There is a new national map of Canada from Natural Resource Canada, as has been widely reported by the Canadian Broadcasting Corporation (CBC), the Globe & Mail, and others, and it shows a surprising increase in sea ice over the previous version, which was published in 2006.
The reason for this apparent bit of global cooling is that the two maps calculate the “extent” of sea ice in different ways. While the 2006 map depicts permanently frozen ocean, the 2015 map depicts the extent of ice cover over a 30-year average. In the CBC story, geographer Robert McLeman calls the new map a bit of “fakery,” and I assume that, if asked to elaborate, he would suggest that the Arctic was made to look more “frozen” so as to avoid giving another piece of climate-change evidence to those who would challenge the Harper government’s close alliance with the hydrocarbon industry.
Actually, I think the decision to adjust the representation of the ice edge may have been a bit more complicated.
As I’ve detailed in Contesting the Arctic, the government of Canada has a varied set of priorities when it comes to acknowledging the presence of ice in northern waters. On the one hand, shipping interests (and Transport Canada) seek to emphasize the space’s liquidity so as to promote emergent commercial transportation opportunities.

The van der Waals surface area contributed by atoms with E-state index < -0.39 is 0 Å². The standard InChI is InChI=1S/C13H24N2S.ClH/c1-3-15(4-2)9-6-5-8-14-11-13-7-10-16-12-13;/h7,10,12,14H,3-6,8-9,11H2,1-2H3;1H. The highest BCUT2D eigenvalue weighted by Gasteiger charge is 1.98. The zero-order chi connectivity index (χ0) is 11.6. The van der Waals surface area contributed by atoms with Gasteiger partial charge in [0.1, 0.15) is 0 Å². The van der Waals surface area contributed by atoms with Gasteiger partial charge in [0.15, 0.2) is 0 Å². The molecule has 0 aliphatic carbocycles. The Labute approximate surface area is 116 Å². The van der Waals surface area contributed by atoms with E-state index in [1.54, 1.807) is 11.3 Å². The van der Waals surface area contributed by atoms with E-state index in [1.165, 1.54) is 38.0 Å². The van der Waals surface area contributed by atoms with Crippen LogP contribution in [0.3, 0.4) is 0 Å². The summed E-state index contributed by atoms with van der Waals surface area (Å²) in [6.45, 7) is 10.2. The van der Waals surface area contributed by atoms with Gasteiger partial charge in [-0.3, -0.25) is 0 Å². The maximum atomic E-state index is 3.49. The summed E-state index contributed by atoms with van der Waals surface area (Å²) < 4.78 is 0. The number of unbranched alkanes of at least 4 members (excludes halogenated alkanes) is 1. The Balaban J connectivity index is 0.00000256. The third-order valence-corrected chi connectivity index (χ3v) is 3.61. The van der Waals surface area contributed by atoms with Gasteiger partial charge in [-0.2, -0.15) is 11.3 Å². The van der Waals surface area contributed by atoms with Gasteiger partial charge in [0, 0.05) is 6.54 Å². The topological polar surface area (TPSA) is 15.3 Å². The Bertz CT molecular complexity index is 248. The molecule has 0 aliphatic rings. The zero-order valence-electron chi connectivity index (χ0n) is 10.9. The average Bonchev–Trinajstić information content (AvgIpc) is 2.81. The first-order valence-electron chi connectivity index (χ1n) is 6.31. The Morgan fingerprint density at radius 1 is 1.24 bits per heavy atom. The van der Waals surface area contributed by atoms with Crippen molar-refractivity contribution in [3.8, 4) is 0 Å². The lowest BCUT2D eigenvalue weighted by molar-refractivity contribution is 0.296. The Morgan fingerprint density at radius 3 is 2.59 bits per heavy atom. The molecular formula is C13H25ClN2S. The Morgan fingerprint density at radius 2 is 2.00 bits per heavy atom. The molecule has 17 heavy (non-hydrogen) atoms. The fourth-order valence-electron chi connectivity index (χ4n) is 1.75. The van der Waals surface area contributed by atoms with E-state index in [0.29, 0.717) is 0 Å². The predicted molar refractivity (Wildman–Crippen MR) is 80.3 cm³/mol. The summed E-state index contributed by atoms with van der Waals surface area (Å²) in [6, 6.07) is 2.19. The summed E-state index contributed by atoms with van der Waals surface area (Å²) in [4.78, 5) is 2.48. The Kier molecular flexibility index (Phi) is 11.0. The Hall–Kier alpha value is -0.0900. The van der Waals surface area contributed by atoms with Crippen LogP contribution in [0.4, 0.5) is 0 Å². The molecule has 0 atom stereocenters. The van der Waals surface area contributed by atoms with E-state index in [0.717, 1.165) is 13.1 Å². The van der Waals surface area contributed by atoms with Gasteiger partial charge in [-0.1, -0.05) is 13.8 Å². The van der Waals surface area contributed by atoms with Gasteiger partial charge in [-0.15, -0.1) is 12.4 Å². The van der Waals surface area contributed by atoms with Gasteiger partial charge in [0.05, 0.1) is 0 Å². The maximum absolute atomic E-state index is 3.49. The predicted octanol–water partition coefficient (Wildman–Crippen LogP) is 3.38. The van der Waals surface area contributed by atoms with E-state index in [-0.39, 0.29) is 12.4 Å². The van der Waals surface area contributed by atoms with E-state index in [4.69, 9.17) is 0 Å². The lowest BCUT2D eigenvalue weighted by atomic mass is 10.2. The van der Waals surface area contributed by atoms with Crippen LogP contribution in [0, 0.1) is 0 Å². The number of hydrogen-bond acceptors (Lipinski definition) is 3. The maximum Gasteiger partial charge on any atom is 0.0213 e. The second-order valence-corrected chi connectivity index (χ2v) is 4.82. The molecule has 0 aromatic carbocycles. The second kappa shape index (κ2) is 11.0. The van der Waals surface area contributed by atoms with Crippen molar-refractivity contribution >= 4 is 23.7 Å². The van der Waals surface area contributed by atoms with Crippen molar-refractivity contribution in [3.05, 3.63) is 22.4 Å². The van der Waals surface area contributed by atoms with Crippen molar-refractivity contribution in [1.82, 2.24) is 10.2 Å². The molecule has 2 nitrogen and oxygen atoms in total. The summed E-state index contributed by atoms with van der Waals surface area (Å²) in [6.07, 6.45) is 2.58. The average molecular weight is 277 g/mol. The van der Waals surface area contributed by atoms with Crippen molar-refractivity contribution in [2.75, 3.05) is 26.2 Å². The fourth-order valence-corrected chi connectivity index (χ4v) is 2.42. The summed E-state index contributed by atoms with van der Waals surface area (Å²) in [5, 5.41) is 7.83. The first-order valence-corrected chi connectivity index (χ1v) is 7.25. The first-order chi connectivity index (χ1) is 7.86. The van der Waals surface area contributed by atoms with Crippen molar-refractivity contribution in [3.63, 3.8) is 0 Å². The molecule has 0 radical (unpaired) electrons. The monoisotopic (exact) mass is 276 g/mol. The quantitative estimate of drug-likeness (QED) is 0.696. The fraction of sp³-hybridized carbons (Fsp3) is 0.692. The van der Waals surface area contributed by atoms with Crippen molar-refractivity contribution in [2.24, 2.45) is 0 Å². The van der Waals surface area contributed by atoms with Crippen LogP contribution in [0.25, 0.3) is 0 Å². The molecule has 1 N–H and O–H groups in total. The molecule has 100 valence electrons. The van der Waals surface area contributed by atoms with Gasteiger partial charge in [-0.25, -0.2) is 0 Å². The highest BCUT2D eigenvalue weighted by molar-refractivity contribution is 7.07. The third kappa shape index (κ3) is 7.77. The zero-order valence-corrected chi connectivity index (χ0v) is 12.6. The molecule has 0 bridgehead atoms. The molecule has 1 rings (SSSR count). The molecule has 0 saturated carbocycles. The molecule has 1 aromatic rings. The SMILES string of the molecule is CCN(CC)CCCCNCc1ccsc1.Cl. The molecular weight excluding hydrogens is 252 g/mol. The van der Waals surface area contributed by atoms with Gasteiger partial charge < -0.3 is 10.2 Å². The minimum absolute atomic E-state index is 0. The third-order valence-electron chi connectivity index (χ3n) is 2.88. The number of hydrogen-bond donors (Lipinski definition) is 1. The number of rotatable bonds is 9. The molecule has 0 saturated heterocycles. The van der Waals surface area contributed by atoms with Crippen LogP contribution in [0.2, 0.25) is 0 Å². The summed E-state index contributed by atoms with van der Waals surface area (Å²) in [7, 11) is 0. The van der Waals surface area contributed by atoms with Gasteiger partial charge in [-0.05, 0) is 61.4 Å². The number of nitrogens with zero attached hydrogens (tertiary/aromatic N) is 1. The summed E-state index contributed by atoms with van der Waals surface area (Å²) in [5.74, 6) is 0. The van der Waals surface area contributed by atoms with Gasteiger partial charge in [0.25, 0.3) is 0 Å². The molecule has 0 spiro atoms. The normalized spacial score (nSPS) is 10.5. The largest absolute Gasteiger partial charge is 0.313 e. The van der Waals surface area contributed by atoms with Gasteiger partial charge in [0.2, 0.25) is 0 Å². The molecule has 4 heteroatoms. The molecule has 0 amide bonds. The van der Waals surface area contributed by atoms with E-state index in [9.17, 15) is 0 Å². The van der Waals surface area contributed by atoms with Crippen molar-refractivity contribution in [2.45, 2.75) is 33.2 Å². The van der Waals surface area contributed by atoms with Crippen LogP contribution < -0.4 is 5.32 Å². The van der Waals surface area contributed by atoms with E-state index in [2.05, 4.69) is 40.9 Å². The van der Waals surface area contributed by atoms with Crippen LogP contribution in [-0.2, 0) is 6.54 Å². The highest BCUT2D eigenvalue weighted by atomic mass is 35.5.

On the other hand, several other interests seek to highlight the region’s frozen character: not just climate-change-denying southern industrialists, but also foreign affairs officials who use the solidity of ice to suggest that the waters of the Canadian archipelago and even the Arctic Ocean up to the North Pole constitute a kind of Canadian quasi-territory.
As I discuss in Contesting the Arctic, amidst these competing pressures, the very definition of what ice is—and what it means for a body of water to be called “ice covered”—is debated pixel by pixel. From my perspective (which, I confess, is informed much more by northern issues than by the environmental politics of southern Canada), the change in maps may not simply be indicative of climate change denial and support for the hydrocarbon industry. It also signifies the latest skirmish over the role of solidity in the meaning of ice…and the role of ice in the meaning of Canada.
Let’s take a further look at the 2015 map. As on the 2006 map (and on maps prior to that), the 2015 map depicts sectoral lines marked “international boundary,” which run from the northwestern and northeastern corners of Canadian territory to the North Pole.
These lines defy basic principles of international law (as well as official Canadian declarations of its territorial extent), and, as I note in Contesting the Arctic, the decision to include them only for Canada’s borders but not for those between its circumpolar neighbors is particularly cheeky. The impression is that Arctic ocean-space near Canada is special (ie. it’s “ours” to use or lose) but Arctic ocean-space elsewhere is just regular ocean (ie. it’s high seas).